Office Kitchen Cleaning: How to Tackle Touch Points and Soil Removal
When your team is in charge of cleaning an entire office, the community kitchen may not be high on your list of priorities. However, thorough office kitchen cleaning is essential because these rooms receive a lot of heavy traffic. Throughout the day, employees are constantly coming in and out of this room to get coffee, fill up a water bottle, or eat lunch. And, because employees have busy work schedules, they often don't always take the time to ensure that they have properly cleaned the kitchen area where they were preparing or eating food. As a result, dirty dishes and trash may litter this space, creating a variety of opportunities for the spreading of germs and bacteria. This can, in turn, lead to widespread illness in the office. Here are some tips and best practices for office kitchen cleaning.
Office kitchens have a variety of touch points that your custodial team should focus on when they're cleaning. While employees are making a cup of coffee or preparing a meal, they can potentially touch a multitude of products and appliances. As such, you should instruct your team to be wary of the germs that might be breeding on milk or cream bottles, cabinet knobs, faucets, and refrigerator doors. In fact, employees may be carrying germs from other areas of the office to these touch points. For instance, it has been proven that computers are among the dirtiest places in the office. Employees could easily transfer germs from their keyboard to the coffee machine when they go on a quick break.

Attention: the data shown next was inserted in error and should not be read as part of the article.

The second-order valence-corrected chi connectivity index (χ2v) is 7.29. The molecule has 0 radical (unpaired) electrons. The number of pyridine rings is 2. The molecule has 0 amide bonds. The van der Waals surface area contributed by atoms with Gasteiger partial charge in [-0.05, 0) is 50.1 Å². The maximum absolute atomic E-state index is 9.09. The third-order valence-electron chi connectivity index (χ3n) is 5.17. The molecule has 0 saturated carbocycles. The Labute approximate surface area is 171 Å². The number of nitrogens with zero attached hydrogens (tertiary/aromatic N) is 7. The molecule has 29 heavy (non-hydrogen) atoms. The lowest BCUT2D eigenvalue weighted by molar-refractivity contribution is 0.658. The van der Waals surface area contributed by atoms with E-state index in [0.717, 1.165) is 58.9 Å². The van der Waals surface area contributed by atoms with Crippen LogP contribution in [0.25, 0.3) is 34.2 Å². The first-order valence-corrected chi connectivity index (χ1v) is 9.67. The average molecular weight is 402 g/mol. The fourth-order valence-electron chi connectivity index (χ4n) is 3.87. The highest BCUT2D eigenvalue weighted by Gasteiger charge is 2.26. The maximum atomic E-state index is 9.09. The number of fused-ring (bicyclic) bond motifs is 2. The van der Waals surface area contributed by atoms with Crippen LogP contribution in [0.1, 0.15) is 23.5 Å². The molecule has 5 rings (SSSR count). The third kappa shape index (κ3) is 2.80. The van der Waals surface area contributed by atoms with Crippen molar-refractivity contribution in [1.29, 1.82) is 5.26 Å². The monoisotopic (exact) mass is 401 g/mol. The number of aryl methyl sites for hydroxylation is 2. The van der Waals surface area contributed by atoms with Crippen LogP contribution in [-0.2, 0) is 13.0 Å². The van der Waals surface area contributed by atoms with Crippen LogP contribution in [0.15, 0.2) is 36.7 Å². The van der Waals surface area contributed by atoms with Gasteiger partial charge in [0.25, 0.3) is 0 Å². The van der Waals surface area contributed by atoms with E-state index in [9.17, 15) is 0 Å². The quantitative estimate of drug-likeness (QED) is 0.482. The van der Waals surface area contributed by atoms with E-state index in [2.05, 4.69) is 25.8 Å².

When cleaning an office kitchen, your team should focus primarily on soil removal. Spoiled food and spills that linger on counter tops, communal tables, and refrigerator shelves can serve as breeding grounds for bacteria, so it's essential to ensure that your team cleans up these messes as quickly as possible. But the outdated practices of running rags across counters and mops across floors only serve to spread germs around, especially if your team has already used these tools to clean other areas in the office. For instance, if your team uses the same rag to clean a coffee maker that they had already used to clean a stall, they could be transferring dangerous bacteria from the restroom to the kitchen. In this way, rags only prove to be effective when your custodial team has a system in place that urges them to use a new rag or a new side of a rag every time they move on to cleaning a new surface. Your team can also use disposable wipes to clean touch points throughout the day. A squeegee system such as KaiFly also works well for quickly and easily cleaning flast surfaces such as counters and tabletops.
To further prevent cross-contamination, your team can use more advanced technology to clean these surfaces, instead. For instance, spray-and-vacuum cleaning systems are a superior solution because they do not drag bacteria from one room to another. When using these tools, your team should start by spraying the cleaning solution onto the floor. They should let this solution sit to ensure thorough soil removal. Afterward, they should wash the soils loose by using the powerful rinse of water. If soil and food has built up in between tiles or in other hard-to-access areas, your team can use the indoor pressure washer to loosen it. Then, they can use the vacuum to remove any liquid and soil from the surfaces. This will leave the floor clean and dry.
Office kitchens need to be cleaned on a regular basis for a variety of reasons. Because employees sit and eat in these community areas, their cleanliness is of the utmost importance. Furthermore, as these facilities receive a lot of traffic, their major touch points need to be cleaned throughout the day to prevent bacteria buildup. By using these tips and best practices, your team can ensure that employees have a clean, safe area to take breaks.
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